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Weekend Wonders: Discovering Playtime with Your Kids

February 21st, 2014 | 3 min. read

By Brianna Blackburn

With spring right around the corner, there are plenty of opportunities to get outside with your kids as they learn about the world around them. Even if you're more of indoors person, we have some great ideas for you and your little ones to get involved in together as they learn!

1. Take a Nature Walk

"Children's nature collections breathe life into displays." -Mary Ann Rody -Take your child by the hand for a walk through a neighborhood park to collect treasures such as pinecones, twigs, bark, wild flowers, and leaves to stimulate their imaginations. After gathering items they find interesting, they make decisions about displaying their collections. Back at home, children can investigate their collections, sorting by attributes, uniqueness and personal preferences to decide which are special to them. 

Tips for sorting found materials

  • Designate a space with baskets, buckets, and clear containers
  • Provide a wooden table with dividers
  • Use a shelf with bins that can easily be removed for re-sorting on the floor
  • Offer outdoor window boxes or containers placed near their door

When children investigate materials, they develop a sense of ownership toward their collections. You can add to your child's collection with every nature walk you take, giving them something to look forward to each time! Did you enjoy this activity? Find more like it in the book Inspiring Spaces for Young Children.


2. Make Someone Else's Day

Our Granny by Margaret Wild has creative text and imaginative illustrations, but even more, it can be used as a means to encourage children to reach out to their grandparents. Provide your little one with art materials and set them free painting a picture for a grandparent or another special person. Ask your child to tell you all the things that make this person special and write down what they share. Put the art and the special list in an envelope and mail it to your little one's special person. Extra: After the letter has been received, schedule a visit for your little one to see their special person! Everyone loves a little visitor. Did you enjoy this activity? Find more like it in the book The Homegrown Preschooler.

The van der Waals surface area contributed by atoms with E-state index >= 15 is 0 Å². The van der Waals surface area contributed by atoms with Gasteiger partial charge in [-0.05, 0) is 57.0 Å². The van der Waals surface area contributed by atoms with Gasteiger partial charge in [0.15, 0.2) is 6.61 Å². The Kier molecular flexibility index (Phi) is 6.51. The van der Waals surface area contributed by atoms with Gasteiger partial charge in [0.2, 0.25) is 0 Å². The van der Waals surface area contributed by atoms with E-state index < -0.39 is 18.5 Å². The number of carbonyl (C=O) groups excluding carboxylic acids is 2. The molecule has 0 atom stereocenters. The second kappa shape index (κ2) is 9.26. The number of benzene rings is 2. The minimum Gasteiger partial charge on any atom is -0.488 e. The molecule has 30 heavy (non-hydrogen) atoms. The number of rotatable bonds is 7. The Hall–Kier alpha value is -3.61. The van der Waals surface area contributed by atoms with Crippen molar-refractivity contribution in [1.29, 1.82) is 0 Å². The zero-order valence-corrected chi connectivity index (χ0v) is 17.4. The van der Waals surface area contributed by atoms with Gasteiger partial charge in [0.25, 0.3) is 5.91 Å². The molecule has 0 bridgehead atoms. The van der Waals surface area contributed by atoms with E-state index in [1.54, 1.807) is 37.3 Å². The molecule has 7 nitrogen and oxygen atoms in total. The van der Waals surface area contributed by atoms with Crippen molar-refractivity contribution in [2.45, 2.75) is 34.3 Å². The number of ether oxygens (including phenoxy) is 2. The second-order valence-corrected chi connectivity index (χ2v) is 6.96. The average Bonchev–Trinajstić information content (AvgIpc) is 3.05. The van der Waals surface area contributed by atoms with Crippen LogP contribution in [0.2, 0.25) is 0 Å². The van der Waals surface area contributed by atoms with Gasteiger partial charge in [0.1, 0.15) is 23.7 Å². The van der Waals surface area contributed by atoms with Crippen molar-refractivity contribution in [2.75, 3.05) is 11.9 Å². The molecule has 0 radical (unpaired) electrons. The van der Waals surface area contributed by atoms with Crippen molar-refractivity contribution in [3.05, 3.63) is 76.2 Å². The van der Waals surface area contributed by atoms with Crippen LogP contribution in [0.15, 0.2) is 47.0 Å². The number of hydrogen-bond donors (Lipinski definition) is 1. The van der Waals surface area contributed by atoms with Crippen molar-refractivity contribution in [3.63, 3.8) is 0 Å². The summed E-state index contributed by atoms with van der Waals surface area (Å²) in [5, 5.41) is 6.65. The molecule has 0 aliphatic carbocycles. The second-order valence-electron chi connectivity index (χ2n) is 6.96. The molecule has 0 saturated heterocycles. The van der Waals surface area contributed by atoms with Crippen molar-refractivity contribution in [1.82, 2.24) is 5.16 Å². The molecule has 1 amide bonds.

3. Hang a Print Mobile

Children collect and use a variety of environmental print to create mobiles! 


  • a variety of environmental print, such as paper, styrofoam, plastic, and cardboard packaging, cups, and plates; catalogs and magazines; container lids, junk CD's, etc
  • hole punch
  • scissors
  • string or yarn
  • wooden dowels, clothes hangers, or long spaghetti boxes


  1. Cut and punch holes in plastic and heavy cardboard environmental print as needed.
  2. Pound out or sand any rough edges left by holes.
  3. Cut yarn or string to varied lengths, about 12" to 18".

Literacy interactions: Discuss a topic that can be represented through environmental print, such as toys, colors, food groups, or shapes. Get children to gather materials from home that reflect the topic. Explain what a mobile is and assist as needed while they cut out, punch holes, and attach string to the print they want to include in their mobiles. Let children hang print items on a dowel, hanger, or long box (with holes punched in it.) When they are finished, they can "read" the print and share stories about their mobile! Did you enjoy this activity? Find more like it in the book Everyday Literacy.


4. We Make Shadows

Shadows are always a curious phenomenon for children to experience and learn about. 

What to do

  1. Explain that shadows are visible on sunny days and occur when something gets in the way of the sun or any major source of light.
  2. Explain that shadows can be made indoors by putting something in front of bright light.
  3. Let your kiddo experiment with moving in front of the beam of light. Encourage them to make silly movements as they please. Note that when children are not in the light that their shadows disappear.
  4. Attach newsprint to an easel and position the easel in front of a light source. Let your child create a silhouette by sitting between the easel and the light source. Ask your little ones to sit as quietly as possible as you trace their outline onto the newsprint.
  5. Help the children cut out the shadow and trace it onto black construction paper. Cut out the black silhouette and have your child glue it onto a piece of colored construction paper.

Did you enjoy this activity? Find more like it in the book The GIANT Encyclopedia of Monthly Activities. We hope you enjoyed these weekend activities, even more, the time you were able to spend with your kids. Have a great weekend!

Author(s)Lois Rosenberry, Mary Ann Rody, Sara Harris, Sandra Duncan, Jessica DeViney, Lesli Richards, Kathy Lee, Stephanie Mueller, Maureen Murphy, Kathy Charner

Brianna Blackburn

A graduate of Western Carolina University with a BA in English, Brianna served as a marketing and editorial Intern with Gryphn House in the Summer 2018.